I do think creating an online education strategic plan for your institution can be valuable, and if you currently don’t have one, I’d encourage you to initiate those conversations. However, as I mentioned, developing a plan and having it approved can take months or even years.


Tips for thinking strategically
Even if your institution doesn’t have an actual plan in place, I’d like to offer a number of ideas on possible ways to be more strategic with online offerings.


  1. The first idea is to identify courses into which students frequently transfer in your institution so that you can direct development resources to the departments that offer these courses. For example, I recently worked with our office of institutional research, assessment and planning to create such a list. In the process, I learned that over the past three years, 2,144 students had transferred into our introductory general education English course from other institutions. Knowing into what courses students are frequently transferring in your institution can help you be more strategic with resources and course development efforts.


  1. Another idea is to look internally at your high-demand courses or the courses for which your institution consistently struggles to offer enough sections. This information can be useful in planning for courses with potential for online development. I’d suggest doing this exercise for regular terms (e.g., fall, spring) as well as intersessions (e.g., summer, winter), because course demand can vary by term. Offering more bottleneck or high-demand courses online can help students complete general education requirements in a more timely fashion or help keep them in sequence for required courses in their major, which can help them graduate sooner. (Again, this is information that your office of institutional research should be able to provide.)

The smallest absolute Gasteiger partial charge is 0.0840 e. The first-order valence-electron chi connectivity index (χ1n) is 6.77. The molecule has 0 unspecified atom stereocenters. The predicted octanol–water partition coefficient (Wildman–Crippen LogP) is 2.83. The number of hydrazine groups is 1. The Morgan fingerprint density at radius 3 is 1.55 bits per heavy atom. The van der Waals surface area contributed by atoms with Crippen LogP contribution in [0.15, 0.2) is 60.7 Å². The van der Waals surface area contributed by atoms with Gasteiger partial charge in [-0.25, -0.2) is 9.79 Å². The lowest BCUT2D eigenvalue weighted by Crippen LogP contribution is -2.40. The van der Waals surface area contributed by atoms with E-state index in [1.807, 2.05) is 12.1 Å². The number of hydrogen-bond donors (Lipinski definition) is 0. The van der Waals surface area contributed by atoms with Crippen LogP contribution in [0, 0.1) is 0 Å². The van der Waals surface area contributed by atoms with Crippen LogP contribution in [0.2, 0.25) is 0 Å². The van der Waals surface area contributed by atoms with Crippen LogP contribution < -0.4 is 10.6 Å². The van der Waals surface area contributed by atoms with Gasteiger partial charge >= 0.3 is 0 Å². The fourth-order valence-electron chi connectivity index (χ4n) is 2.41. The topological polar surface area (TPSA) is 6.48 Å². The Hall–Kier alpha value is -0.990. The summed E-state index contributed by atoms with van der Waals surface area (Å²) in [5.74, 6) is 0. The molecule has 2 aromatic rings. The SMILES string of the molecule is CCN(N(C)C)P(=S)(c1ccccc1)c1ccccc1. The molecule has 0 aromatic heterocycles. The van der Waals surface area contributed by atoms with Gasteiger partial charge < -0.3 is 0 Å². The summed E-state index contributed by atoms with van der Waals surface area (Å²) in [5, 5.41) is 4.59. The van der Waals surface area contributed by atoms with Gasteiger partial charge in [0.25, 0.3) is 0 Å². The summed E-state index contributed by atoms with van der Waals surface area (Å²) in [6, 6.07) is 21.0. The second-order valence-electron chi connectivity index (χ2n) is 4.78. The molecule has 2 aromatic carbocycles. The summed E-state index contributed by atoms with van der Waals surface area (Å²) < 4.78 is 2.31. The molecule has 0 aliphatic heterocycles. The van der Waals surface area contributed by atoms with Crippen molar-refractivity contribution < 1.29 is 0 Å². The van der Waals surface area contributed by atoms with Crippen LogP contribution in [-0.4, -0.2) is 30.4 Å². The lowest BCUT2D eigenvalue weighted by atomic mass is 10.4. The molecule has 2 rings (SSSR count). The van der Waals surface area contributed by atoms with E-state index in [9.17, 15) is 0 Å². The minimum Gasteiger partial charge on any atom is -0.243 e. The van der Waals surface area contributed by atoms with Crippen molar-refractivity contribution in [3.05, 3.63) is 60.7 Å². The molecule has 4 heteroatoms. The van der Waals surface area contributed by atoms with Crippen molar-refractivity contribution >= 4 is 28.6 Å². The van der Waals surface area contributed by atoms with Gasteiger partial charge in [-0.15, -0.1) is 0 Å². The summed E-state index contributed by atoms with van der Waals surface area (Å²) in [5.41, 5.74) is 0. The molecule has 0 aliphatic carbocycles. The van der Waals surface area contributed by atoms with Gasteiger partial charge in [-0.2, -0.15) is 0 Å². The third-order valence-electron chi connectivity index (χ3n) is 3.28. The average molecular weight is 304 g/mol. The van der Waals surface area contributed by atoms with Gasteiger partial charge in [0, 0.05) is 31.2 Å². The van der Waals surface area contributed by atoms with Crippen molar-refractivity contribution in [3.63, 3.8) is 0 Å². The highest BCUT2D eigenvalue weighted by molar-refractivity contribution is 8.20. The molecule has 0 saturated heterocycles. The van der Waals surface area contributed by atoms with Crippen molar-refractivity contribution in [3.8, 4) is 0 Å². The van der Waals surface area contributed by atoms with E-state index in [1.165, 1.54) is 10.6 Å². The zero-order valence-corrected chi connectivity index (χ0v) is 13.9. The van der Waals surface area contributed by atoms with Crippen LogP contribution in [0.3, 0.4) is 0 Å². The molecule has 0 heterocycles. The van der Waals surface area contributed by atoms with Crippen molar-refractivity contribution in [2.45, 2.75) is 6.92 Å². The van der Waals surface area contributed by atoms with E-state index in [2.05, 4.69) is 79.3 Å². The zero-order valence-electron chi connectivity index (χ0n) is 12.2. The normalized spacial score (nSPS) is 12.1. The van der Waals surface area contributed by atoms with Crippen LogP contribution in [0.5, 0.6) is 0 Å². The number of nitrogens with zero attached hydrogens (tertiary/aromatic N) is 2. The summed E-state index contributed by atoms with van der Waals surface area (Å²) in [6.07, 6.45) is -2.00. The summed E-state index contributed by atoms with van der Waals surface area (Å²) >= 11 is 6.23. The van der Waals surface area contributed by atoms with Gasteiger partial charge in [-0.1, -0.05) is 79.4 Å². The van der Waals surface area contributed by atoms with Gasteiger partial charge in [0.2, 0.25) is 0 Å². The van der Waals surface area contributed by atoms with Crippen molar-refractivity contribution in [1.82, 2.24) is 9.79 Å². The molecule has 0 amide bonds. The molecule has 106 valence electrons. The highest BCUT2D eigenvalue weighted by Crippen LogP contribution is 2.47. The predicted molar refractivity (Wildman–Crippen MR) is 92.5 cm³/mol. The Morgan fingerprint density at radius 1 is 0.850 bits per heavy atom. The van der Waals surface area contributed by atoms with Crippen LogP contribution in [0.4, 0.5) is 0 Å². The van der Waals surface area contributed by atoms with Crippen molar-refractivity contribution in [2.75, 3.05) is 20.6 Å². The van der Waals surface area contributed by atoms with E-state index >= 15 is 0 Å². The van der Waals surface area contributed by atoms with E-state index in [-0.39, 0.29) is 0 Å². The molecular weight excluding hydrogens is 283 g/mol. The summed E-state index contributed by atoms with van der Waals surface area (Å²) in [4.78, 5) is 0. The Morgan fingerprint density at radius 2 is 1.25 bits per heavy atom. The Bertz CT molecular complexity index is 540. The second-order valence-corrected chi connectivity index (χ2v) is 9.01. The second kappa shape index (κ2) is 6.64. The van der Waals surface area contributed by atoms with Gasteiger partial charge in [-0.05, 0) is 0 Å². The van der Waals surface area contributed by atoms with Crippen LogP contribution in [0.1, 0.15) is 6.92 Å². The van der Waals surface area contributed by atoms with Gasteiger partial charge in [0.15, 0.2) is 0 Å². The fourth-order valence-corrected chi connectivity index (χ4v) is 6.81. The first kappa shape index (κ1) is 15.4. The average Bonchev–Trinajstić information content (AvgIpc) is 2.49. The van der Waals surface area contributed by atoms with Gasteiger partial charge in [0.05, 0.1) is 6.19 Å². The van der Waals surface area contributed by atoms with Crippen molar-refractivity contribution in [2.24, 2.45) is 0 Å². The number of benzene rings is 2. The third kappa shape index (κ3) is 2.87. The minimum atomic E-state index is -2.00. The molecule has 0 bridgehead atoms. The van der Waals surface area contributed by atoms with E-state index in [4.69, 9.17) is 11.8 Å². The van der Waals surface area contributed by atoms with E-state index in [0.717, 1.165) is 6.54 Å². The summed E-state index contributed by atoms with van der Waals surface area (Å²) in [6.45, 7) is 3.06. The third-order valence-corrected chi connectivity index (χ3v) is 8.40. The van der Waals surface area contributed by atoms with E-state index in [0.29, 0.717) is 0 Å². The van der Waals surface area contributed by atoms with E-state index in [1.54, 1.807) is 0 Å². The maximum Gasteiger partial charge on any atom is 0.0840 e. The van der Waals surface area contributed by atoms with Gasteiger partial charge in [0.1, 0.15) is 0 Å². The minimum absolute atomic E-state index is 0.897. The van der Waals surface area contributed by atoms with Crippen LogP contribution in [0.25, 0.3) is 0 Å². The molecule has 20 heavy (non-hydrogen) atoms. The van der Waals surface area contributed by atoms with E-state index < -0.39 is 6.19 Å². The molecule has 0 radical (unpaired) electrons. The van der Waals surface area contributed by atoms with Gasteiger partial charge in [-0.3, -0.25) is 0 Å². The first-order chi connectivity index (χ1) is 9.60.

1. The last idea I will share is to ask your students what online courses they would like to take or have available. I think we sometimes underestimate the value of reaching out to and receiving feedback from our students. Every year or so, at my institution, we survey students who take online courses. One question we ask is what additional online courses they would like to see offered. After we have gathered and summarized the information, we share it with the appropriate program directors or department chairs for use in planning future course offerings.


In conclusion, how institutions strategize future online offerings varies greatly. Some institutions allow faculty to develop any online courses they want, whereas others require a strict committee review and approval process for new online offerings. I encourage you to give some thought to how strategic your current efforts are related to online education and whether being more strategic could ultimately benefit your students, your faculty, and your institution.


Reprinted from Distance Education Report, 20.8 (2016): 1, 2. © Magna Publications. All rights reserved.